PubMed Abstract | CrossRef Full Text | Google Scholar

100. Kueberuwa G, Kalaitsidou M, Cheadle E, Hawkins RE, Gilham DE. CD19 CAR T-cells expressing IL-12 eradicate lymphoma in fully lymphoreplete mice through induction of host immunity. Mol Ther Oncol. (2018) 8:41–51. doi: 10.1016/j.omto.2017.12.003

PubMed Abstract | CrossRef Full Text | Google Scholar

101. Zhang N, Chen J, Ferraro GB, Wu L, Datta M, Jain RK, et al. Anti-VEGF treatment improves neurological function in tumors of the nervous system. Exp Neurol. (2017) 299(Pt B):326–33. doi: 10.1016/j.expneurol.2017.09.008

PubMed Abstract | CrossRef Full Text | Google Scholar

102. Xu Y, Yang Z, Horan LH, Zhang P, Liu L, Zimdahl B, et al. A novel antibody-TCR (AbTCR) platform combines Fab-based antigen recognition with gamma/delta-TCR signaling to facilitate T-cell cytotoxicity with low cytokine release. Cell Discov. (2018) 4:62. doi: 10.1038/s41421-018-0066-6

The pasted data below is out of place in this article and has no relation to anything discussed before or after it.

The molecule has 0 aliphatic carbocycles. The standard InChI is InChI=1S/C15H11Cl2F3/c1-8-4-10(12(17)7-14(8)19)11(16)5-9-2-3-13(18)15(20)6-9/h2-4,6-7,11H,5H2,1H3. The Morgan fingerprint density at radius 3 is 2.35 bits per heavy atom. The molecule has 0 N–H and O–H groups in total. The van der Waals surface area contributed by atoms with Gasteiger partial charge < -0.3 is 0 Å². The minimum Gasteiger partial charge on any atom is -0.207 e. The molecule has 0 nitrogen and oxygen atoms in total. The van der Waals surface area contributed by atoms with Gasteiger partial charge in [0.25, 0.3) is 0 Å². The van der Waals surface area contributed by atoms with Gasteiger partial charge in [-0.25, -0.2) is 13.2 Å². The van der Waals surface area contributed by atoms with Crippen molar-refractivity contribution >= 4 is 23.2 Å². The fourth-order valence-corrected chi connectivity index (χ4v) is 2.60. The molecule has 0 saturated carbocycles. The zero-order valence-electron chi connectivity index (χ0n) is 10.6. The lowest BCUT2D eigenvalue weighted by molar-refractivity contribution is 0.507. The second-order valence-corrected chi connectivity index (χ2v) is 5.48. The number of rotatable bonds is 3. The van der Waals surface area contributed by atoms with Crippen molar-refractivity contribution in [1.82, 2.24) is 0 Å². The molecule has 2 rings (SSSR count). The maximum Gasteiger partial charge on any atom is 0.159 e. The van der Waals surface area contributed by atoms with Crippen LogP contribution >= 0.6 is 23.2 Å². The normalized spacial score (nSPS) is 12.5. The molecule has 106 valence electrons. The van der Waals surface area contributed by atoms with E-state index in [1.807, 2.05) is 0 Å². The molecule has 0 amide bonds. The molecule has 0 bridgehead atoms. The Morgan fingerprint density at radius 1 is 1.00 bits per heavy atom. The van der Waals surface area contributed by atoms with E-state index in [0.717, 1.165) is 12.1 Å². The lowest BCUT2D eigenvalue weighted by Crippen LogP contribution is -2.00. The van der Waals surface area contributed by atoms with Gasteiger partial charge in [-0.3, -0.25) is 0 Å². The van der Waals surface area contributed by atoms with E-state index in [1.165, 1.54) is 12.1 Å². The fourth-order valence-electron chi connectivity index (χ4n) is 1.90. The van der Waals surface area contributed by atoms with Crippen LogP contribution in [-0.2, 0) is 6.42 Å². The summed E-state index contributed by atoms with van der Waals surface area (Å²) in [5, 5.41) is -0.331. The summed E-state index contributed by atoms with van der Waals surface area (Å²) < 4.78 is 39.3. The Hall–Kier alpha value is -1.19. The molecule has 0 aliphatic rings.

PubMed Abstract | CrossRef Full Text | Google Scholar

103. Blüthmann H, Kisielow P, Uematsu Y, Malissen M, Krimpenfort P, Berns A, et al. T-cell-specific deletion of T-cell receptor transgenes allows functional rearrangement of endogenous α- and β-genes. Nature. (1988) 334:156–9. doi: 10.1038/334156a0

PubMed Abstract | CrossRef Full Text | Google Scholar

104. Rapoport AP, Stadtmauer EA, Binder-Scholl GK, Goloubeva O, Vogl DT, Lacey SF, et al. NY-ESO-1-specific TCR-engineered T cells mediate sustained antigen-specific antitumor effects in myeloma. Nat Med. (2015) 21:914–21. doi: 10.1038/nm.3910